I do not think there were many places in all England in which the oppressiveness of the Norman barons was less heavy and less lasting than in the district between Low Moor and the upper end of Craven, the district with which I am chiefly concerned in this part of my miscellaneous scribblings The Norman lords of Pontefract do not appear to have ever had a castle or residence of any sort in the Bradford part of their possessions. As they were absentees who had urgent need of all their foreign retainers at Pontefract, the probability is that almost from the beginning and all through they made trusted natives their deputies in the Bradford district. There are no persons bearing their name in the district now. In fact as far as record evidence goes, there were never, four centuries ago, any De Lacy's there. The Bingley barons of two lines Le Bruns and Paganels, if I rightly remember did not add, as far as can be ascertained, people of their name and lineage as a new element to the native and permanent population. The line of Robert Romily soon ended in a female heiress, Alice Homily, who married the Scotchman, William Fitz-Duncan. Rombold's Moor is called after Robert Romily. In regard to place-names the Normans made no great innovation. Domesday Book proves they took and perpetuated the place-names as the Saxons had left them, and only imposed Norman names on a few castles, halls, and forests of their own making. The Teutonic and, in a less degree, Scandinavian invaders changed place-names wherever they went, took possession, and established authority. This was no doubt partly due to race-pride, but it seems to have been more largely owing to invincible linguistic conservatism. Even yet the English people are behind other nations in learning foreign languages. Their Saxon ancestors would use no language at all but their own, excepting their scholars who learned Latin. The Saxons effaced as far as they possibly could the British and Roman place-names they found in England, and when they could not wholly deface an old name, they usually masked it beyond easy recognition. Who can easily discern Eboracum under its York mask? Gastra, the Roman camp or great military centre, is more discernible in the Chesters, with Saxon caps on their heads, such as Manchester. In the district with which I am chiefly concerned, there was a junction Roman station where the great Roman road from the south by Otley Chevin to York was joined by the cross- country road from the west coast, but the old Roman name of that station is not easily recognisable in the Ilkley to which the Saxons degraded it. Of the many ancient British place-names which have in this district been similarly maltreated, Craven has suffered the least damage. Craven in Gaelic would be Craig-bhan or White-rock-land. It takes its designation from the limestone rocks with which it abounds. Penygherit and Penistone, while retaining the Celtic 'ben,' in Cymric 'pen' get spoiled tails. Farther north the Pennine chain which separates the waters which flow east from those which flow west, mean a chain of hills with pointed or ben tops. In Gaelic 'pen' would be 'beinn,' but in Cymric 'p' takes the place of 'b.' It is a far cry from Westmoreland to the Alps, but the Pennine Alps and the North of England Pennines have exactly the same meaning. When a proper search is made into the disguised and transformed place - names of the Mercian hill districts, perhaps some good guess can be made as to what was the language of the Brigantes, and whether they belonged to the Cymric or Gaelic Celts, or were something between the two. Their colony in Ireland, mapped by Ptolemy, became Gaelic-speakers before St. Patrick's time, but as all the Celtic races quickly caught up new languages, that Gaelic-speaking in Ireland is no proof at all to us of what division of the Celtic race the Brigantes belonged, and what Celtic dialect was spoken in Mercia. Although Norman French was for three hundred years the language of their rulers, the English people with characteristic, stolid, and patriotic conservatism refused to learn it, and so in the end made Englishmen of the descendants of their former haughty foreign conquerors and oppressors.

When David, King of Scotland, invaded England in 1138, with all his forces, to support his niece Matilda's cause against King Stephen and his supporters, his nephew, William Fitz-Duncan, and his wife, Alice Homily, held Skipton Castle, and had probably openly espoused Stephen's cause, since David's host, on their inarch to meet defeat at Northallerton, committed ravages and sacrileges in Craven, which caused such remorse to pious David that he afterwards sent a silver chalice to every Craven church as a sign of his penitence and as an expiation offering. William Fitz-Duncan was his nephew, and had he chosen to assert his claim to the throne of Scotland he might have been his formid- able rival. William's father was that eldest son of Malcolm-Ceannmor who as Duncan II. reigned over Scotland for two years. The legitimacy of William's birth was never challenged, but that of his father- was. The children of Malcolm by his Saxon queen, Margaret, and their descendants saw to it that Duncan, in chronicles and documents written after his death, should be called nothus or bastard. Malcolm was seemingly a widower when he first saw the Saxon princess who became his second wife, and the mother of the three sons who were kings afterwards. Malcolm's first wife was the widow, or as some suppose the daughter, of his cousin, Thorfinn. According to our present law the marriage was perfectly legal, and the issue of it, Duncan II., was legitimate. But it seems that a flaw was found in it by the new Margaretan clergy, which suited the second wife's family, and the clergy too, by declaring the first marriage null and void, and setting Malcolm's eldest son aside as one of illegitimate birth. It was on "Tanistry" or eldest prince of the blood ground something like the Turkish law that Donald Ban claimed a right to succeed his brother Malcolm. Duncan's claim was that of legitimately born eldest son of Malcolm. William, son of Duncan, had been married in Scotland, and left children there before he went to England and married the great Norman heiress, Alice Homily. Descendants of William MacWilliams as well as descendants of Donald Ban, gave many and long- continued troubles to the kings of the Queen Margaret line. Succession to the Scotch and English thrones had gone far off the straight lines when David led the forces of Scotland into England to support the cause of his Norman niece, Matilda, against Stephen, and never mentioned the undisputable fact that on his uncle, Edgar Atheling's death, he had himself become the sole legitimate heir to Alfred's throne and dynasty. When his West of Scotland levies, on the march to Northallerton, passed the rock of Skip ton, in the fortress on the top of it dwelt his nephew, William, the son of Duncan, who had, as far as can be now judged, a better right than himself to the throne of Scotland. As for the hilly route followed by the Scotch western levies, it was the one which, no doubt, their ancestors used for their invasions in Roman days, whenever they had the opportunity, and it was the one that their after race always used down to the union of the crowns. It was a route on which they could not be well attacked by mail-clad horsemen. The Scots Were always defeated in heavy cavalry and in mail-clad fighting. That deficiency was the cause of their defeat in the battle at Northallerton. William Fitz-Duncan and Alice Homily's only child was the Boy of Egremont, who was called so because he was born at Egremont, near Liverpool. The Boy was his mother's darling, and the heir to very extensive estates. Some contemporary writer, quoted by Palgrave, hinted that there was an obscure conspiracy among a party of the Norman barons to nominate him as their candidate for the throne during the struggle between Stephen and Matilda. If so, the project was put an end to by his early and tragic death. But as he had no hereditary right, as far as is known, of any kind to the English throne, the story is in the highest degree improbable. The Augustiniau Canons, who as early as 1121 had a monastic house at Embsay, were the Boy's teachers, and he was accompanied by one or more of them when he went one day with dogs on leash to hunt in Barden Forest, and was drowned when jumping the Strid. I easily jumped the Strid myself, both back and forward, but would certainly have no dogs on leash when doing so. The Strid is a narrow channel with jagged edges, and with, at the lower end, rock points and boulders, cut through the rock bed of the river. When the Wharfe is moderately low most of the water rushes foaming and madly singing through this channel, which is very much like a mill lead made by Nature's hand. The Boy was drowned, and the monk who had to take the sad news to his mother, according to tradition but it is likely they both spoke in Norman French began by asking the bereaved lady "What is good for a bootless bene?" meaning a prayer which had not been answered, and she, quickly realising the great calamity which had fallen upon her, replied "Endless sorrow." This is truly a pathetic story of a bright youth of great expectations suddenly cut off in his teens, and of a poor mother, no longer young, plunged by his death into endless sorrow. The sorrowing mother turned to religion as her only source of consolation, and built Bolton Priory, which it has long been the local habit to erroneously call Bolton Abbey, as the Boy's monument. So the Augustinian Canons, keeping their house and lands at Embsay, and getting much of new land, erected the fine buildings and church on the fair Bolton field. Although it was a priory and not an abbey, it had territorial possessions large enough for any abbey.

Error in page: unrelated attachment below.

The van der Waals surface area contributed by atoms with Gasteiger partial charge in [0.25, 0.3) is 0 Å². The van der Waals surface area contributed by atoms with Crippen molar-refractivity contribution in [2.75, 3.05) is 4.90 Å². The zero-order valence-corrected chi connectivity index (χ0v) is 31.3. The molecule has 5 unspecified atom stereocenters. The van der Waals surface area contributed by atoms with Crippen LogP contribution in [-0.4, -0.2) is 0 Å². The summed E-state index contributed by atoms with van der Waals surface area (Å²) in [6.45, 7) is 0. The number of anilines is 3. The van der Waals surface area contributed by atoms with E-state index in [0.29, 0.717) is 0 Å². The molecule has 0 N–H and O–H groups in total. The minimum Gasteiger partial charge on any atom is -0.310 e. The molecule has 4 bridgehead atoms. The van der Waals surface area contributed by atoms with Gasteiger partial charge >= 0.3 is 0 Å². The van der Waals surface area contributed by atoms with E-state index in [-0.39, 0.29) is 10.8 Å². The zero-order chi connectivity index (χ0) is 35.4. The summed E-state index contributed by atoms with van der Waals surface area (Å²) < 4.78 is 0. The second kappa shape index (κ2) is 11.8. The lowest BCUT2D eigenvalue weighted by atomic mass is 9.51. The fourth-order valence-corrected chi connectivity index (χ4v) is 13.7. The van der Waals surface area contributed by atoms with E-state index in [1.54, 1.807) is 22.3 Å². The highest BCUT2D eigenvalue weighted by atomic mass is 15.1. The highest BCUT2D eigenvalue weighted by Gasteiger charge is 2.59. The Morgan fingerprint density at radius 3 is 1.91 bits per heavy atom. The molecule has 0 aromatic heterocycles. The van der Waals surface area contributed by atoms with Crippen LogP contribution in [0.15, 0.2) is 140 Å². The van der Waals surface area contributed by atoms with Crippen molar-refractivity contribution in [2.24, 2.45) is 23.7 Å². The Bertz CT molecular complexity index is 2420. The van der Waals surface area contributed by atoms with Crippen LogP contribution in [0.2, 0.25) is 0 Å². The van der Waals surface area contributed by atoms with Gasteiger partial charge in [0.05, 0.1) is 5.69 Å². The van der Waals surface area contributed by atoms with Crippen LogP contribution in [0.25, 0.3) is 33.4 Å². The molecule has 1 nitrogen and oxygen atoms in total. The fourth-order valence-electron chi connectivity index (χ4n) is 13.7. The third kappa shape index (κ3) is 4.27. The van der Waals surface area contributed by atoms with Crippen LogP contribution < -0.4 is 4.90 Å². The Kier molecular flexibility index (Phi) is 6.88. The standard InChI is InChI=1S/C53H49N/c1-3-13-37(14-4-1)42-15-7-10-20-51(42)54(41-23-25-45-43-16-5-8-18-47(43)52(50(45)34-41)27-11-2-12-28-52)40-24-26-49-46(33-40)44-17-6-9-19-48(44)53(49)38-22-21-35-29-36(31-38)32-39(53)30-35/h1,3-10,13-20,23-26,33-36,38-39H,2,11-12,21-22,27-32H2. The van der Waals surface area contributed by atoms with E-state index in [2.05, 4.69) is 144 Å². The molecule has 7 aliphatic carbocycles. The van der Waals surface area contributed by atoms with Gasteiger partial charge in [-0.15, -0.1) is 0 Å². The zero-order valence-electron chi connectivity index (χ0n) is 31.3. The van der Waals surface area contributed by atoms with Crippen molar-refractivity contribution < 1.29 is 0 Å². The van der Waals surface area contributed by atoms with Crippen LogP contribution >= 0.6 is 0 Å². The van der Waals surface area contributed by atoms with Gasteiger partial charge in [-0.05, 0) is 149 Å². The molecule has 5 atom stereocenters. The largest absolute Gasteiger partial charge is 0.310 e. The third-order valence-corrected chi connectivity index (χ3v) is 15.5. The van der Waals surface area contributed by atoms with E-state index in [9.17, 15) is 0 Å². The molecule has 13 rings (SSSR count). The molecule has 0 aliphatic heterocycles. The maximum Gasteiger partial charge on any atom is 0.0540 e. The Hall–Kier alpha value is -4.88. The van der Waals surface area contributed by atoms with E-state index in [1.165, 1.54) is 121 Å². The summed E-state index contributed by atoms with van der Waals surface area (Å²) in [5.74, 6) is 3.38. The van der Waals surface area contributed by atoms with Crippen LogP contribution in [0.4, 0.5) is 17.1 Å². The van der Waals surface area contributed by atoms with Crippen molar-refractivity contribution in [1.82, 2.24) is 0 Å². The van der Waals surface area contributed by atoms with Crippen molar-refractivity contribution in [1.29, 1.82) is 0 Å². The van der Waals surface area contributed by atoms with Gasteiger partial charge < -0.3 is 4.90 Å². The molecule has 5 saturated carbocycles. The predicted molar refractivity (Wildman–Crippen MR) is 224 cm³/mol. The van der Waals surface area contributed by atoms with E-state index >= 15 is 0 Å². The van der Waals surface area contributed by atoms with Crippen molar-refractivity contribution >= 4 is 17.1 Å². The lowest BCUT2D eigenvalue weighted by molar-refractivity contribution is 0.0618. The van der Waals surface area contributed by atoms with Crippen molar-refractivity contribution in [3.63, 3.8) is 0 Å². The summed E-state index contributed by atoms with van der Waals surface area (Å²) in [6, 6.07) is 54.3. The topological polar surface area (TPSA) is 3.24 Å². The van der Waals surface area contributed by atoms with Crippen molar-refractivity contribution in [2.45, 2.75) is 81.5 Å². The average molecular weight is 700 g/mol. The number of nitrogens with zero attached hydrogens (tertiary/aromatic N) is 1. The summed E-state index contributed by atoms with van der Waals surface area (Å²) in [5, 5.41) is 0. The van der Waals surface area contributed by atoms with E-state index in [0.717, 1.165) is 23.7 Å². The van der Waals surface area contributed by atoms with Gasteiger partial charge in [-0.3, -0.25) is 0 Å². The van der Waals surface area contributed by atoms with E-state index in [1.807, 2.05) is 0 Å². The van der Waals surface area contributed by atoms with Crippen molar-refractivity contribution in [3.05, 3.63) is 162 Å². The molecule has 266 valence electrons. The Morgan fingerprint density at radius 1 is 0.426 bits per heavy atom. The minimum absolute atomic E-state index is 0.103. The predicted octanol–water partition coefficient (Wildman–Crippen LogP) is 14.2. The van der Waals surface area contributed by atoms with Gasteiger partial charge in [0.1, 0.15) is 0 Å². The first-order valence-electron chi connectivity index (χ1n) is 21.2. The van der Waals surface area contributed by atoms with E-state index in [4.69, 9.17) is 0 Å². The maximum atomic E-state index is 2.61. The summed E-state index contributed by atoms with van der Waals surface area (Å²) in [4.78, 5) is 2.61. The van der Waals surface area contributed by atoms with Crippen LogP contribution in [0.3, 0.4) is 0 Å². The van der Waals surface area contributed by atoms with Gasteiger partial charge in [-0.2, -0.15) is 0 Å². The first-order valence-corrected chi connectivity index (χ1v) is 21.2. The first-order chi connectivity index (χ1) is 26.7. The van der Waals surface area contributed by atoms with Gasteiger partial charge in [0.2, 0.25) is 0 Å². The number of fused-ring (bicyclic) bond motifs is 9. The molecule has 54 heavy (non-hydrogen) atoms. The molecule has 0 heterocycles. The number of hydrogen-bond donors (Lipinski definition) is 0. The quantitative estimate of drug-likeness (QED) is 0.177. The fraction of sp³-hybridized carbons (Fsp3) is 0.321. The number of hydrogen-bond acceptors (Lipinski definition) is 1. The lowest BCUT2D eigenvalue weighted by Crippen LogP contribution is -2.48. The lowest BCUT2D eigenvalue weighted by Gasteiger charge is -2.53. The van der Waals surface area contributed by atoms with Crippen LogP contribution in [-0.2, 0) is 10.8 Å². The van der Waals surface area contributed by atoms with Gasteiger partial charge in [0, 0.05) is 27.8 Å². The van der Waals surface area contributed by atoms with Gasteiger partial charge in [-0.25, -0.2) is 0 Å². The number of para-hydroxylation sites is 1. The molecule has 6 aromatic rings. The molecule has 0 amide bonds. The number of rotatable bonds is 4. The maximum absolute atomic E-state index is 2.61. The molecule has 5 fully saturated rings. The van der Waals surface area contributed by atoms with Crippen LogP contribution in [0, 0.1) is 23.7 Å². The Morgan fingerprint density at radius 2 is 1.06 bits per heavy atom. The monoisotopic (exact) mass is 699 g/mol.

The lordship of Skipton having passed through severe vicissitudes, reverted to the Crown, and was given by Edward II. to his favourite, Piers Gaveston, who was not long able to keep it. Then the Cliffords got it, and although they now and then lost it, always regained it, and kept it until the last Earl of Cumberland died, and it passed to a female heiress, the Countess of Pembroke, and afterwards to the Earls of Thanet, the last of whom left his own Kent property and the large Clifford estates in Westmoreland, Cumberland, and Craven, to his illegitimate son, Richard Charles Tufton, who was created a baronet in 1857. As for the plunder of the priory, it went by marriage with an heiress first to an Irish nobleman, and then by a similar marriage came to the Cavendish family, and is in possession of the Duke of Devonshire to this day. The priory church, which was a grand one, is partly in ruins and partly in use as a parish church. The other monastic buildings have all perished except the gate-house, which, with additions, has been made into a lodge for use by the Duke and his party in the shooting season. What was the gateway with a fine arch in the monk's time is now the central hall of the transformed building.